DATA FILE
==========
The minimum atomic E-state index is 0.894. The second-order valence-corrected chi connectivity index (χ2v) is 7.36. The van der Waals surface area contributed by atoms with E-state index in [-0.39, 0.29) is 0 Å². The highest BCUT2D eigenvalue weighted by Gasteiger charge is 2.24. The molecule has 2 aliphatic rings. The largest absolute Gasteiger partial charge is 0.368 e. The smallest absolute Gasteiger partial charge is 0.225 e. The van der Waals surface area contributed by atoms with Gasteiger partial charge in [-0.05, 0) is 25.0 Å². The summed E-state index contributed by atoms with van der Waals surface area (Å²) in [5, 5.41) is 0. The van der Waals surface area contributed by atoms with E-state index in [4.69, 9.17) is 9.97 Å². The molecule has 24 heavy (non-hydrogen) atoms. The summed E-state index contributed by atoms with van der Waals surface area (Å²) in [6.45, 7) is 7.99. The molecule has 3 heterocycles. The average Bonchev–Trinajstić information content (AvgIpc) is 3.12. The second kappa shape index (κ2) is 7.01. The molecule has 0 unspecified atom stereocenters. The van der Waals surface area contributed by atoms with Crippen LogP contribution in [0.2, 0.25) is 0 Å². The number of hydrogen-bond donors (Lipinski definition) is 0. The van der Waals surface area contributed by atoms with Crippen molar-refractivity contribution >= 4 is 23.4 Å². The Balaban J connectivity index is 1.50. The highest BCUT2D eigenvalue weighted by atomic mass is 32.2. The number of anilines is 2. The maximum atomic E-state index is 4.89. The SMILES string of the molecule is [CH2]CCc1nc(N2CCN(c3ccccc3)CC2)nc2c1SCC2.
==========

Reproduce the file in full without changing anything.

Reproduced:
The minimum atomic E-state index is 0.894. The second-order valence-corrected chi connectivity index (χ2v) is 7.36. The van der Waals surface area contributed by atoms with E-state index in [-0.39, 0.29) is 0 Å². The highest BCUT2D eigenvalue weighted by Gasteiger charge is 2.24. The molecule has 2 aliphatic rings. The largest absolute Gasteiger partial charge is 0.368 e. The smallest absolute Gasteiger partial charge is 0.225 e. The van der Waals surface area contributed by atoms with Gasteiger partial charge in [-0.05, 0) is 25.0 Å². The summed E-state index contributed by atoms with van der Waals surface area (Å²) in [5, 5.41) is 0. The van der Waals surface area contributed by atoms with E-state index in [4.69, 9.17) is 9.97 Å². The molecule has 24 heavy (non-hydrogen) atoms. The summed E-state index contributed by atoms with van der Waals surface area (Å²) in [6.45, 7) is 7.99. The molecule has 3 heterocycles. The average Bonchev–Trinajstić information content (AvgIpc) is 3.12. The second kappa shape index (κ2) is 7.01. The molecule has 0 unspecified atom stereocenters. The van der Waals surface area contributed by atoms with Crippen LogP contribution in [0.2, 0.25) is 0 Å². The number of hydrogen-bond donors (Lipinski definition) is 0. The van der Waals surface area contributed by atoms with Crippen molar-refractivity contribution >= 4 is 23.4 Å². The Balaban J connectivity index is 1.50. The highest BCUT2D eigenvalue weighted by atomic mass is 32.2. The number of anilines is 2. The maximum atomic E-state index is 4.89. The SMILES string of the molecule is [CH2]CCc1nc(N2CCN(c3ccccc3)CC2)nc2c1SCC2.